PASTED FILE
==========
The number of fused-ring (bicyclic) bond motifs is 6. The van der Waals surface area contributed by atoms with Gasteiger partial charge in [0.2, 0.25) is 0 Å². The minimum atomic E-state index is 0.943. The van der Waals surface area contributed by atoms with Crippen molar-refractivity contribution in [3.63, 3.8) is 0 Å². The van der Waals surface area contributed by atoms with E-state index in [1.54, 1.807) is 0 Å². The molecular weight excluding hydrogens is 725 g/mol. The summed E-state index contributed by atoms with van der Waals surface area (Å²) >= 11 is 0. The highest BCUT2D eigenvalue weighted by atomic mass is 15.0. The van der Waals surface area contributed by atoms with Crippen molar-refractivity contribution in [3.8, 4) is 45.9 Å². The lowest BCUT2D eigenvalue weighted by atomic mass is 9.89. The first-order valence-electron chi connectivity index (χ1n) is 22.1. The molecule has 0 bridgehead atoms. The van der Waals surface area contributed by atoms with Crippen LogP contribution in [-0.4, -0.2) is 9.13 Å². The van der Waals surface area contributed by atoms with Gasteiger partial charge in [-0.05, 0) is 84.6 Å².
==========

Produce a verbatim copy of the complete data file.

The number of fused-ring (bicyclic) bond motifs is 6. The van der Waals surface area contributed by atoms with Gasteiger partial charge in [0.2, 0.25) is 0 Å². The minimum atomic E-state index is 0.943. The van der Waals surface area contributed by atoms with Crippen molar-refractivity contribution in [3.63, 3.8) is 0 Å². The van der Waals surface area contributed by atoms with E-state index in [1.54, 1.807) is 0 Å². The molecular weight excluding hydrogens is 725 g/mol. The summed E-state index contributed by atoms with van der Waals surface area (Å²) >= 11 is 0. The highest BCUT2D eigenvalue weighted by atomic mass is 15.0. The van der Waals surface area contributed by atoms with Crippen molar-refractivity contribution in [3.8, 4) is 45.9 Å². The lowest BCUT2D eigenvalue weighted by atomic mass is 9.89. The first-order valence-electron chi connectivity index (χ1n) is 22.1. The molecule has 0 bridgehead atoms. The van der Waals surface area contributed by atoms with Crippen LogP contribution in [-0.4, -0.2) is 9.13 Å². The van der Waals surface area contributed by atoms with Gasteiger partial charge in [-0.05, 0) is 84.6 Å².